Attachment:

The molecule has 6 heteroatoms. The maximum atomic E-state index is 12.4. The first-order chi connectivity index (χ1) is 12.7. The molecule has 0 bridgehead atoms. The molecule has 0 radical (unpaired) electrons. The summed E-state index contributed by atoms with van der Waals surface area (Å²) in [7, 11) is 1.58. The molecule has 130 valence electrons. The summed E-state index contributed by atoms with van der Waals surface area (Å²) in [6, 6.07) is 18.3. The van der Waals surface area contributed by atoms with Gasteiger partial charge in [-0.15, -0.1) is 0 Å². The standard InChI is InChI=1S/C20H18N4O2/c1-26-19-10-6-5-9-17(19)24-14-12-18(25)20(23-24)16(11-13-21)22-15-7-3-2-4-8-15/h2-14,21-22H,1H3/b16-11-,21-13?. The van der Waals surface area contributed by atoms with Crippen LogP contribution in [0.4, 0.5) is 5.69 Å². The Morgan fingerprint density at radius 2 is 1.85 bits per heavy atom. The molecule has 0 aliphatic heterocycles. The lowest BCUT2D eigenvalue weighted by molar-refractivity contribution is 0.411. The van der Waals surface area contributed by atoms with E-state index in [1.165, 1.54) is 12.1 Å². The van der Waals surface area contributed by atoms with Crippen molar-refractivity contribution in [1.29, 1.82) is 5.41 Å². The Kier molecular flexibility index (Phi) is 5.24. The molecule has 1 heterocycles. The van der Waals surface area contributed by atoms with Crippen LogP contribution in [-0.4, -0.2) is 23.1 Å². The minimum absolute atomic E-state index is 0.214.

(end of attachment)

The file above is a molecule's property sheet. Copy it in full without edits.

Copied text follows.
The molecule has 6 heteroatoms. The maximum atomic E-state index is 12.4. The first-order chi connectivity index (χ1) is 12.7. The molecule has 0 bridgehead atoms. The molecule has 0 radical (unpaired) electrons. The summed E-state index contributed by atoms with van der Waals surface area (Å²) in [7, 11) is 1.58. The molecule has 130 valence electrons. The summed E-state index contributed by atoms with van der Waals surface area (Å²) in [6, 6.07) is 18.3. The van der Waals surface area contributed by atoms with Gasteiger partial charge in [-0.15, -0.1) is 0 Å². The standard InChI is InChI=1S/C20H18N4O2/c1-26-19-10-6-5-9-17(19)24-14-12-18(25)20(23-24)16(11-13-21)22-15-7-3-2-4-8-15/h2-14,21-22H,1H3/b16-11-,21-13?. The van der Waals surface area contributed by atoms with Crippen LogP contribution in [0.4, 0.5) is 5.69 Å². The Morgan fingerprint density at radius 2 is 1.85 bits per heavy atom. The molecule has 0 aliphatic heterocycles. The lowest BCUT2D eigenvalue weighted by molar-refractivity contribution is 0.411. The van der Waals surface area contributed by atoms with E-state index in [1.165, 1.54) is 12.1 Å². The van der Waals surface area contributed by atoms with Crippen molar-refractivity contribution in [1.29, 1.82) is 5.41 Å². The Kier molecular flexibility index (Phi) is 5.24. The molecule has 1 heterocycles. The van der Waals surface area contributed by atoms with Crippen LogP contribution in [-0.4, -0.2) is 23.1 Å². The minimum absolute atomic E-state index is 0.214.